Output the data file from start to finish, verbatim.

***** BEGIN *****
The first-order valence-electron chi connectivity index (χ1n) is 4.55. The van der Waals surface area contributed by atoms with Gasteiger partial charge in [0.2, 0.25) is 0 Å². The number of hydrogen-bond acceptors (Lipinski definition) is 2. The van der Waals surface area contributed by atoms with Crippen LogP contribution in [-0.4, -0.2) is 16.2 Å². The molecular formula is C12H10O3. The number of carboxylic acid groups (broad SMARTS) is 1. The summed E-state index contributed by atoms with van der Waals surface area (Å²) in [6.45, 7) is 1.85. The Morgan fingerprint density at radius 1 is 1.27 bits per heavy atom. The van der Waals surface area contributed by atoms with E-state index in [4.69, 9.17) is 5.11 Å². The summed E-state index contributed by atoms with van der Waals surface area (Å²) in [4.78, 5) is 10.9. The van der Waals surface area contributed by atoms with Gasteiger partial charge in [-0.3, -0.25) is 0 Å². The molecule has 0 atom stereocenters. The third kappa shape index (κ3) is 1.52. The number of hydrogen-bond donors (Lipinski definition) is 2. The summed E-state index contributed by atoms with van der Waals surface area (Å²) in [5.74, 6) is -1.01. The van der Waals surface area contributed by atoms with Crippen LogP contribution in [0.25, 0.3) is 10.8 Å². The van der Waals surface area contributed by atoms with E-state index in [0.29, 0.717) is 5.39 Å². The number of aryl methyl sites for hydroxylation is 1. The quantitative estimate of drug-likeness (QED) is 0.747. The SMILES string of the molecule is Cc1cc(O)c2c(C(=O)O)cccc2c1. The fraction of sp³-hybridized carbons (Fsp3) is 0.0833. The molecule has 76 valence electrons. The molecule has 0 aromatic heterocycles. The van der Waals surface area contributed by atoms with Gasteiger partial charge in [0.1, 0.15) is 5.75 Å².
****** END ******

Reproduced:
The first-order valence-electron chi connectivity index (χ1n) is 4.55. The van der Waals surface area contributed by atoms with Gasteiger partial charge in [0.2, 0.25) is 0 Å². The number of hydrogen-bond acceptors (Lipinski definition) is 2. The van der Waals surface area contributed by atoms with Crippen LogP contribution in [-0.4, -0.2) is 16.2 Å². The molecular formula is C12H10O3. The number of carboxylic acid groups (broad SMARTS) is 1. The summed E-state index contributed by atoms with van der Waals surface area (Å²) in [6.45, 7) is 1.85. The Morgan fingerprint density at radius 1 is 1.27 bits per heavy atom. The van der Waals surface area contributed by atoms with E-state index in [4.69, 9.17) is 5.11 Å². The summed E-state index contributed by atoms with van der Waals surface area (Å²) in [4.78, 5) is 10.9. The van der Waals surface area contributed by atoms with Gasteiger partial charge in [-0.3, -0.25) is 0 Å². The molecule has 0 atom stereocenters. The third kappa shape index (κ3) is 1.52. The number of hydrogen-bond donors (Lipinski definition) is 2. The summed E-state index contributed by atoms with van der Waals surface area (Å²) in [5.74, 6) is -1.01. The van der Waals surface area contributed by atoms with Crippen LogP contribution in [0.25, 0.3) is 10.8 Å². The van der Waals surface area contributed by atoms with E-state index in [0.29, 0.717) is 5.39 Å². The number of aryl methyl sites for hydroxylation is 1. The quantitative estimate of drug-likeness (QED) is 0.747. The SMILES string of the molecule is Cc1cc(O)c2c(C(=O)O)cccc2c1. The fraction of sp³-hybridized carbons (Fsp3) is 0.0833. The molecule has 76 valence electrons. The molecule has 0 aromatic heterocycles. The van der Waals surface area contributed by atoms with Gasteiger partial charge in [0.1, 0.15) is 5.75 Å².